Over the past ten years, tensions have grown between libraries and the publishing industry as eBooks have become more popular and as eBook costs have risen. As library workers, we are motivated by the core mission of libraries to provide access to information, which is threatened by current licensing models. In this project, we assess the current practices and power imbalances in eBook licensing through interviews with 40 stakeholders. Our research suggests that legislation is one of many possible strategies to achieve a sustainable and equitable system of access to information for future generations.
The project is a landscape analysis of the state of digital equity for people with disabilities in the United States. Through our user-centered design process, big data mapping, and disability culture-based approach, we discovered issues and gaps in the current research. To address these gaps, we designed participatory design sessions for people with disabilities. The design sessions would take place in public libraries and other Internet-capable locations that use Microsoft Airband’s services. Including the perspectives of people with disabilities empowers people in all marginalized communities to participate in designing solutions for their communities and take control over their own stories.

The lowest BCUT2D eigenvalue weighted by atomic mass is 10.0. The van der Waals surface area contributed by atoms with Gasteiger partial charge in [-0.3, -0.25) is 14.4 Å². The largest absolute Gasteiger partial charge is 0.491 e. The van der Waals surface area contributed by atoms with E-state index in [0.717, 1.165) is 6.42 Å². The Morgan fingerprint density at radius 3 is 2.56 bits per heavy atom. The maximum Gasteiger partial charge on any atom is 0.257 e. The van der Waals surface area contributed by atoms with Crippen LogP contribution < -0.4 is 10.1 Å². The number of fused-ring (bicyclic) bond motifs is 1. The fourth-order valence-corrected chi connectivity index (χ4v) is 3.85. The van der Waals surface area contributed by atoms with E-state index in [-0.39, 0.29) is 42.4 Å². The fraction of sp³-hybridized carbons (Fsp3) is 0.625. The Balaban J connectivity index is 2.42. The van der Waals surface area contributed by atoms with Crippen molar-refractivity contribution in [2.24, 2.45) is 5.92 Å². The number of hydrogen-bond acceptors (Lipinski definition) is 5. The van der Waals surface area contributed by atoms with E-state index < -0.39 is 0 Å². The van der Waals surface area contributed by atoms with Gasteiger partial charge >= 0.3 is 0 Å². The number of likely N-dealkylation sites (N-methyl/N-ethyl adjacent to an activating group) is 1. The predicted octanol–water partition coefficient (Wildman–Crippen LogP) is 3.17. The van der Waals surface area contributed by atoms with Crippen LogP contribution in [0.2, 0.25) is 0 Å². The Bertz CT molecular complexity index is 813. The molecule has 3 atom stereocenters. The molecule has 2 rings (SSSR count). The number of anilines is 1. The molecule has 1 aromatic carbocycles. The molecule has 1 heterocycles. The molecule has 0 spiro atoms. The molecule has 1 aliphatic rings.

In 2021, the Washington State Library (WSL) purchased Northstar, a program that teaches digital literacy skills. The WSL provides Northstar to libraries and community-based organizations, but the COVID-19 pandemic created constraints around library programming and partnership development. Washington communities need access to this training, but libraries have had limited capacity to provide it. This project streamlines the process of launching Northstar for libraries by providing resources for staff and materials for patron outreach. By creating this infrastructure, we’ve made it easier for patrons to gain access to these essential skills and helped to close the digital divide in Washington state.